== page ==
But mutation is very important for introducing new alleles (new DNA sequences) into populations. The number of alleles in a population will be related to the size of the population. Mutation rates are calculated in units of generations, either per individual, per base pair, or per spore. A mutation rate of 1 x 10-6 can mean that a mutation for a particular gene will occur once every million cells per generation, or once in every million base pairs of DNA per generation. The only mutations that are passed to progeny are those that occur in reproductive cells, such as fungal spores or virus particles or sperm or eggs. A mutation rate of 1 x 10-6 also implies that the mutation occurs at a frequency of one in every million individuals in a population. Mutation rates vary across genes and organisms, but they are usually low and can be considered rare events in most cases (Flor 1958, Zimmer 1963, Gassman et al. 2000).

Assume a mutation rate of u = 1 out of a million spores per generation or 1 x 10-6. This means that, on average, in a population of one million individuals (spores, bacterial cells, or virus particles), you can expect to find one mutant for any given locus per generation. In a population of 10 million individuals, you would expect to find 10 mutants for any locus. And in a population of 1 billion individuals, you expect to find 1000 mutants for any locus. 

Mutations in Plant Pathology

Consider the barley powdery mildew pathogen Blumeria graminis f. sp. hordei. A mature sporulating powdery mildew lesion produces ~104 conidia per day. If 10% of the barley leaf area in a field is infected, there are approximately 105 lesions per square meter in the field, and the daily spore production is approximately 109 spores per square meter or 1013 spores per hectare per day. With a mutation rate of 10-6 at avirulence loci, there would be approximately 107 virulent mutant spores produced in each hectare each day. These virulent mutants can travel out of a field planted to a susceptible barley cultivar and infect a neighboring field planted to a resistant barley cultivar. The virulent mutants that have lost the elicitor encoded by the avirulence allele can infect the resistant cultivar and produce a new generation of virulent progeny. This process appears to have happened many times with powdery mildew and rust fungi in agricultural ecosystems, leading eventually to boom-and-bust cycles. Thus mutation is the critical first stage in producing the "bust."

In general, large populations are expected to have more alleles than small populations because there are more mutants present for selection or genetic drift to operate on. This is one reason to keep pathogen population sizes as low as possible in agroecosystems. In theory, if the pathogen population size is kept low (< 106), you would not expect to find many mutant alleles for any particular gene, including avirulence genes.

In addition, large populations usually contain more alleles because they experience less genetic drift. Genetic drift leads to a reduction in the number of alleles in a population.

Finally, the diversity of alleles at a locus will be affected by the length of time a population occupies a particular area. Over thousands of generations, many mutations will be introduced into a population and some of these will increase to a detectable frequency as a result of selection or genetic drift. Both of these processes may take a long time to make a measurable increase in allele diversity. This concept of a "center of genetic diversity" is used to identify the center of origin of a host plant and its pathogens. The center of genetic diversity is usually the center of origin for both host and parasite and it marks the place where coevolution has likely occurred for the longest period of time. As a result of coevolution, the center of origin is expected to have the largest diversity of plant resistance alleles, as well as the largest diversity of pathogen virulence and avirulence alleles.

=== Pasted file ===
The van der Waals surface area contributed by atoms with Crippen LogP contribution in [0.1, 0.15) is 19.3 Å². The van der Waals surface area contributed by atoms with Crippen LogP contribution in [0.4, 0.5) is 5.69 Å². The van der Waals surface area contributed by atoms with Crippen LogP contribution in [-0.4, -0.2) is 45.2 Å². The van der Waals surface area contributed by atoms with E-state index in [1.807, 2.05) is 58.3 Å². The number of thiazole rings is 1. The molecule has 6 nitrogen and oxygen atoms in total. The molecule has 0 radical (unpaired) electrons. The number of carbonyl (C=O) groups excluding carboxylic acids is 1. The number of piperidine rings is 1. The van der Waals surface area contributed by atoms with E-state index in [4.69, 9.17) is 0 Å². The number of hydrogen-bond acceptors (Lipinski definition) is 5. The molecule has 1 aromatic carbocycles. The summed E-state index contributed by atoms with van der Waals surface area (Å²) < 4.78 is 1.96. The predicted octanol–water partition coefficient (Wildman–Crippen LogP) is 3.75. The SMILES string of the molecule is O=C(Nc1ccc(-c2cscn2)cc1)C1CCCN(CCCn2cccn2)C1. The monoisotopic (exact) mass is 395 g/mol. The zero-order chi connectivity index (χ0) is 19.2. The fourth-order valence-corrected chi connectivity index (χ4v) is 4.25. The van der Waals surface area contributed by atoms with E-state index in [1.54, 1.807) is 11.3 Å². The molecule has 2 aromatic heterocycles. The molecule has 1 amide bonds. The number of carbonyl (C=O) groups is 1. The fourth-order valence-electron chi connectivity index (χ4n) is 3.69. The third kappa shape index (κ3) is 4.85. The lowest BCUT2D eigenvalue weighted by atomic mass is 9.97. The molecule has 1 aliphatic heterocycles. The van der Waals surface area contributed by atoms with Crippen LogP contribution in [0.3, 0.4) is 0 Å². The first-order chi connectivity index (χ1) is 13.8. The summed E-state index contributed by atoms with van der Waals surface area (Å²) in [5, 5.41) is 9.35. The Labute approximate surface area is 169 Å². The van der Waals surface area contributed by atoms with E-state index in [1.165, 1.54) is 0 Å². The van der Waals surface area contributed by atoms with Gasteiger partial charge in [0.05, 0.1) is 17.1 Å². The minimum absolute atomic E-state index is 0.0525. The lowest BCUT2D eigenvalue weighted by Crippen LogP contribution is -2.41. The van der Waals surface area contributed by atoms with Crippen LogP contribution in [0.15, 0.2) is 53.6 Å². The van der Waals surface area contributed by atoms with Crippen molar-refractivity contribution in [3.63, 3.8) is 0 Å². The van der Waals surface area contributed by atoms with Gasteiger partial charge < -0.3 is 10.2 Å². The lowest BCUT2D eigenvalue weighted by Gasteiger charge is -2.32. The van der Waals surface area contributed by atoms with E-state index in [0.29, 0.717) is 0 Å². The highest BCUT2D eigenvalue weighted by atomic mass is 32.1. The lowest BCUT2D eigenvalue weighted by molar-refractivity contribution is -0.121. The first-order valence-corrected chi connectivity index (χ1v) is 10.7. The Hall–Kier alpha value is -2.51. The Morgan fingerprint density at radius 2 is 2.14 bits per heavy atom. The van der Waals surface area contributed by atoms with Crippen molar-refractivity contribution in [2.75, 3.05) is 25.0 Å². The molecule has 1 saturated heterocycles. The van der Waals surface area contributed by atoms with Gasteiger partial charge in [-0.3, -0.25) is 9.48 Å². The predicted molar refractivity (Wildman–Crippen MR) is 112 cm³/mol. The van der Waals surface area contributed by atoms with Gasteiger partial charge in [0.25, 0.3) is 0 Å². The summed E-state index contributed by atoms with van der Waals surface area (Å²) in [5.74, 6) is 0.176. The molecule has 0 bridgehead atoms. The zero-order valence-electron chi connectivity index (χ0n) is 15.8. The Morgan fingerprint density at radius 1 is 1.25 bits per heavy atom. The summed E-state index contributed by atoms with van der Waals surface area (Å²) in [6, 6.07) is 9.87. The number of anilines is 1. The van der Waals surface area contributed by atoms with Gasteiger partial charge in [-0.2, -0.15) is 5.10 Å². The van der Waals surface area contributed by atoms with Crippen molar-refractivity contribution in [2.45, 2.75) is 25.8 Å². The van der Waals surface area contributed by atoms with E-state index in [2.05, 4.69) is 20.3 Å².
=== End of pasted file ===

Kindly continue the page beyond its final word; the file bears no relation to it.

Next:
Mutations and Plant Breeding Strategies

Consider the effects of creating resistance gene pyramids. If two new resistance genes are introduced simultaneously into a host genotype, then the pathogen will need two simultaneous (or sequential) mutations from avirulence to virulence to overcome those two resistance genes. If we assume a typical mutation rate of 10-6, then the probability of two mutations occurring in the same pathogen strain is (10-6) x (10-6) = 10-12. So in the theoretical mildew population described earlier, only about 10 double mutants would be produced each day. If three resistance genes were pyramided into the same host genotype, then the pathogen would require three mutations, at a probability of 10-18, to overcome the resistance gene pyramid. In this case, we expect to find one triple mutant per 105 hectares of host. This is why plant breeders are interested in utilizing resistance gene pyramids. Our theoretical prediction is that R-gene pyramids are likely to be very effective for asexual pathogens like bacteria and some asexual fungi, such as Fusarium spp. (Mundt 1990).

But given this scenario, and knowing that it is relatively common to find 106 hectares of a plant host planted in a region for some cereals, you should wonder why resistance gene pyramids don't break down immediately since most "pyramids" include only 2 or 3 resistance genes. The answer is that the very rare mutant spore is extremely unlikely to land on a suitable host plant and then encounter favorable conditions for infection. The majority (probably 99.99%) of spores produced by biotrophic pathogens fall to the soil, are lost to the air, land on a non-host, or do not encounter an environment favorable for infection when they land on a suitable host. Thus most of the rare mutants never have an opportunity to infect and reproduce. This highlights the fact that both epidemiology (in this case spore numbers) and population genetics (allele frequencies) are needed to explain observed phenomena in plant pathology.